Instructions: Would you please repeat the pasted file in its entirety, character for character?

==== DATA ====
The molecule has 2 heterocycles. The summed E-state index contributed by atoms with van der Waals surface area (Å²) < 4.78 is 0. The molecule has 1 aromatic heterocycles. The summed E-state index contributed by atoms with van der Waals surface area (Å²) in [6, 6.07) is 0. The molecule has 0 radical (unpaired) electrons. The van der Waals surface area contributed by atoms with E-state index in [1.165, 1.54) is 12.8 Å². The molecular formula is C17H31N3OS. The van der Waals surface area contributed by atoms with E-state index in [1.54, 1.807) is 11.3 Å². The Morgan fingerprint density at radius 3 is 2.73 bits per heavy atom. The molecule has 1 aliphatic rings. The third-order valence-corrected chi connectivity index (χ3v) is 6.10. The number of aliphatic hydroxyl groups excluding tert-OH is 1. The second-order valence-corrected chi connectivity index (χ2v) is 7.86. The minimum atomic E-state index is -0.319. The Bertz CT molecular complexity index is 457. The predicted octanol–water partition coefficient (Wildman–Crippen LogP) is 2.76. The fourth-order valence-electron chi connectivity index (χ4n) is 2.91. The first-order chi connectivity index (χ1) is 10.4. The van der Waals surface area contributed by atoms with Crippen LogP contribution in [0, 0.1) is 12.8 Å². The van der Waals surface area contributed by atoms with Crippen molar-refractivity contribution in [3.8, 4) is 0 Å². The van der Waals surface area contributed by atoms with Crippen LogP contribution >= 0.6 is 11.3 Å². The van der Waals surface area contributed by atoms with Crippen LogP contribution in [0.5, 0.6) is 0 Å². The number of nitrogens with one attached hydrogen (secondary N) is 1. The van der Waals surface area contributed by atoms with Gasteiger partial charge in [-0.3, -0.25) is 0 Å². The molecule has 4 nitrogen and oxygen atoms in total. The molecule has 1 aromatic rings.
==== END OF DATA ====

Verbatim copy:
The molecule has 2 heterocycles. The summed E-state index contributed by atoms with van der Waals surface area (Å²) < 4.78 is 0. The molecule has 1 aromatic heterocycles. The summed E-state index contributed by atoms with van der Waals surface area (Å²) in [6, 6.07) is 0. The molecule has 0 radical (unpaired) electrons. The van der Waals surface area contributed by atoms with E-state index in [1.165, 1.54) is 12.8 Å². The molecular formula is C17H31N3OS. The van der Waals surface area contributed by atoms with E-state index in [1.54, 1.807) is 11.3 Å². The Morgan fingerprint density at radius 3 is 2.73 bits per heavy atom. The molecule has 1 aliphatic rings. The third-order valence-corrected chi connectivity index (χ3v) is 6.10. The number of aliphatic hydroxyl groups excluding tert-OH is 1. The second-order valence-corrected chi connectivity index (χ2v) is 7.86. The minimum atomic E-state index is -0.319. The Bertz CT molecular complexity index is 457. The predicted octanol–water partition coefficient (Wildman–Crippen LogP) is 2.76. The fourth-order valence-electron chi connectivity index (χ4n) is 2.91. The first-order chi connectivity index (χ1) is 10.4. The van der Waals surface area contributed by atoms with Crippen LogP contribution in [0, 0.1) is 12.8 Å². The van der Waals surface area contributed by atoms with Crippen molar-refractivity contribution in [3.8, 4) is 0 Å². The van der Waals surface area contributed by atoms with Crippen LogP contribution >= 0.6 is 11.3 Å². The van der Waals surface area contributed by atoms with Crippen LogP contribution in [0.5, 0.6) is 0 Å². The number of nitrogens with one attached hydrogen (secondary N) is 1. The van der Waals surface area contributed by atoms with Gasteiger partial charge in [-0.3, -0.25) is 0 Å². The molecule has 4 nitrogen and oxygen atoms in total. The molecule has 1 aromatic rings.